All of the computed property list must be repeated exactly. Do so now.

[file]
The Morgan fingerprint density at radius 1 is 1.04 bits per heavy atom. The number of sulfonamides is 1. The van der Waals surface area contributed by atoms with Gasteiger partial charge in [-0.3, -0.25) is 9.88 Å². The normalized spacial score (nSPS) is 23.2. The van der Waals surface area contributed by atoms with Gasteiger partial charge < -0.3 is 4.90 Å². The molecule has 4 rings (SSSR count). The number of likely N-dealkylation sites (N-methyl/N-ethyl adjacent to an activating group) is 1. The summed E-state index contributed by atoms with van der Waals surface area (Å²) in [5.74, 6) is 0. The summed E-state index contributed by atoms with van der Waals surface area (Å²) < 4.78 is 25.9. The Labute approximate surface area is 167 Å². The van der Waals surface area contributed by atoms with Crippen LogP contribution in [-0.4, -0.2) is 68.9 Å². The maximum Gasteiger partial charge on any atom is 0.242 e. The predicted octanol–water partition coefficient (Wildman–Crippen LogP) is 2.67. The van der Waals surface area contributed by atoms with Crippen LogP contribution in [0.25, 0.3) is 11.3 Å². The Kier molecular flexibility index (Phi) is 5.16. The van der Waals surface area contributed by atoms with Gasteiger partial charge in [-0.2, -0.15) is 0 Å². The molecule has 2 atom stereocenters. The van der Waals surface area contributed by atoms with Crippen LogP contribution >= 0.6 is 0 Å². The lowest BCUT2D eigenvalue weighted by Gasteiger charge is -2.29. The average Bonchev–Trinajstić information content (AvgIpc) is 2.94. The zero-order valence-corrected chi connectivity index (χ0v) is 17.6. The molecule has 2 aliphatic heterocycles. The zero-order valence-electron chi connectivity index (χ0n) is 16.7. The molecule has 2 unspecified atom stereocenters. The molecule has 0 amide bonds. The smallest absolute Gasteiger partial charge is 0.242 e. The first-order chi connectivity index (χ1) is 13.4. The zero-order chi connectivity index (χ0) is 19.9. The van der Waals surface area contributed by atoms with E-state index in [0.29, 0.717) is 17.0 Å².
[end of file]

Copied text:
The Morgan fingerprint density at radius 1 is 1.04 bits per heavy atom. The number of sulfonamides is 1. The van der Waals surface area contributed by atoms with Gasteiger partial charge in [-0.3, -0.25) is 9.88 Å². The normalized spacial score (nSPS) is 23.2. The van der Waals surface area contributed by atoms with Gasteiger partial charge < -0.3 is 4.90 Å². The molecule has 4 rings (SSSR count). The number of likely N-dealkylation sites (N-methyl/N-ethyl adjacent to an activating group) is 1. The summed E-state index contributed by atoms with van der Waals surface area (Å²) in [5.74, 6) is 0. The summed E-state index contributed by atoms with van der Waals surface area (Å²) < 4.78 is 25.9. The Labute approximate surface area is 167 Å². The van der Waals surface area contributed by atoms with Crippen LogP contribution in [-0.4, -0.2) is 68.9 Å². The maximum Gasteiger partial charge on any atom is 0.242 e. The predicted octanol–water partition coefficient (Wildman–Crippen LogP) is 2.67. The van der Waals surface area contributed by atoms with Crippen LogP contribution in [0.25, 0.3) is 11.3 Å². The Kier molecular flexibility index (Phi) is 5.16. The van der Waals surface area contributed by atoms with Gasteiger partial charge in [-0.2, -0.15) is 0 Å². The molecule has 2 atom stereocenters. The van der Waals surface area contributed by atoms with Crippen LogP contribution >= 0.6 is 0 Å². The lowest BCUT2D eigenvalue weighted by Gasteiger charge is -2.29. The average Bonchev–Trinajstić information content (AvgIpc) is 2.94. The zero-order valence-corrected chi connectivity index (χ0v) is 17.6. The molecule has 2 aliphatic heterocycles. The zero-order valence-electron chi connectivity index (χ0n) is 16.7. The molecule has 2 unspecified atom stereocenters. The molecule has 0 amide bonds. The smallest absolute Gasteiger partial charge is 0.242 e. The first-order chi connectivity index (χ1) is 13.4. The zero-order chi connectivity index (χ0) is 19.9. The van der Waals surface area contributed by atoms with E-state index in [0.29, 0.717) is 17.0 Å².